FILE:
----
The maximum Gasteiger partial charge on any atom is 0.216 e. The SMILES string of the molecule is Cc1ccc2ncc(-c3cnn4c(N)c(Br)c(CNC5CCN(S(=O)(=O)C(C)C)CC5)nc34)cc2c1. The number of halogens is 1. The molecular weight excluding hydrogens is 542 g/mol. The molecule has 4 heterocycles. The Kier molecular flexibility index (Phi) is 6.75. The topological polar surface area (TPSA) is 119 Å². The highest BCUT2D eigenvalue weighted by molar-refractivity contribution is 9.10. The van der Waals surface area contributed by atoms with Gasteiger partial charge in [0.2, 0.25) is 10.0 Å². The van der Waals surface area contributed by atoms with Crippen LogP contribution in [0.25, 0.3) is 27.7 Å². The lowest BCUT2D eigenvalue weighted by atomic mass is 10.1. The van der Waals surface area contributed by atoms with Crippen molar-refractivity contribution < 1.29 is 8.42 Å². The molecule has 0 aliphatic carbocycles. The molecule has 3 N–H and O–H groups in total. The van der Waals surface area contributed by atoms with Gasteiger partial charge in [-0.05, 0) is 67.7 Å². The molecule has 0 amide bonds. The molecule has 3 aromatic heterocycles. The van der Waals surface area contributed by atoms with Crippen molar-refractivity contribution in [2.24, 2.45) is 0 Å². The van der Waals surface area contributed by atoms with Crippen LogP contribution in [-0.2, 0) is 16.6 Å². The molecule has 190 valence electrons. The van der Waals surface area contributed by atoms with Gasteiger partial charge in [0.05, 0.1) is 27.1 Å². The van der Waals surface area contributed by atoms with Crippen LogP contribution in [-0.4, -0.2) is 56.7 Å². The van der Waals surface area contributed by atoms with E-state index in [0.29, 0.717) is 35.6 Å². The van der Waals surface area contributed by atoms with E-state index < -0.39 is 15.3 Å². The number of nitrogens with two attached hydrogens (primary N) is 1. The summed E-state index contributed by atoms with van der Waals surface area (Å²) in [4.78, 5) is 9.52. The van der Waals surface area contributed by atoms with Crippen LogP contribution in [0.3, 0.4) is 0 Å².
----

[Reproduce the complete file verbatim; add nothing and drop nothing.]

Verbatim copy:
The maximum Gasteiger partial charge on any atom is 0.216 e. The SMILES string of the molecule is Cc1ccc2ncc(-c3cnn4c(N)c(Br)c(CNC5CCN(S(=O)(=O)C(C)C)CC5)nc34)cc2c1. The number of halogens is 1. The molecular weight excluding hydrogens is 542 g/mol. The molecule has 4 heterocycles. The Kier molecular flexibility index (Phi) is 6.75. The topological polar surface area (TPSA) is 119 Å². The highest BCUT2D eigenvalue weighted by molar-refractivity contribution is 9.10. The van der Waals surface area contributed by atoms with Gasteiger partial charge in [0.2, 0.25) is 10.0 Å². The van der Waals surface area contributed by atoms with Crippen LogP contribution in [0.25, 0.3) is 27.7 Å². The lowest BCUT2D eigenvalue weighted by atomic mass is 10.1. The van der Waals surface area contributed by atoms with Crippen molar-refractivity contribution < 1.29 is 8.42 Å². The molecule has 0 aliphatic carbocycles. The molecule has 3 N–H and O–H groups in total. The van der Waals surface area contributed by atoms with Gasteiger partial charge in [-0.05, 0) is 67.7 Å². The molecule has 0 amide bonds. The molecule has 3 aromatic heterocycles. The van der Waals surface area contributed by atoms with Crippen molar-refractivity contribution in [2.24, 2.45) is 0 Å². The van der Waals surface area contributed by atoms with Crippen LogP contribution in [-0.2, 0) is 16.6 Å². The molecule has 190 valence electrons. The van der Waals surface area contributed by atoms with Gasteiger partial charge in [0.05, 0.1) is 27.1 Å². The van der Waals surface area contributed by atoms with Crippen LogP contribution in [-0.4, -0.2) is 56.7 Å². The van der Waals surface area contributed by atoms with E-state index in [0.29, 0.717) is 35.6 Å². The van der Waals surface area contributed by atoms with E-state index < -0.39 is 15.3 Å². The number of nitrogens with two attached hydrogens (primary N) is 1. The summed E-state index contributed by atoms with van der Waals surface area (Å²) in [4.78, 5) is 9.52. The van der Waals surface area contributed by atoms with Crippen LogP contribution in [0.3, 0.4) is 0 Å².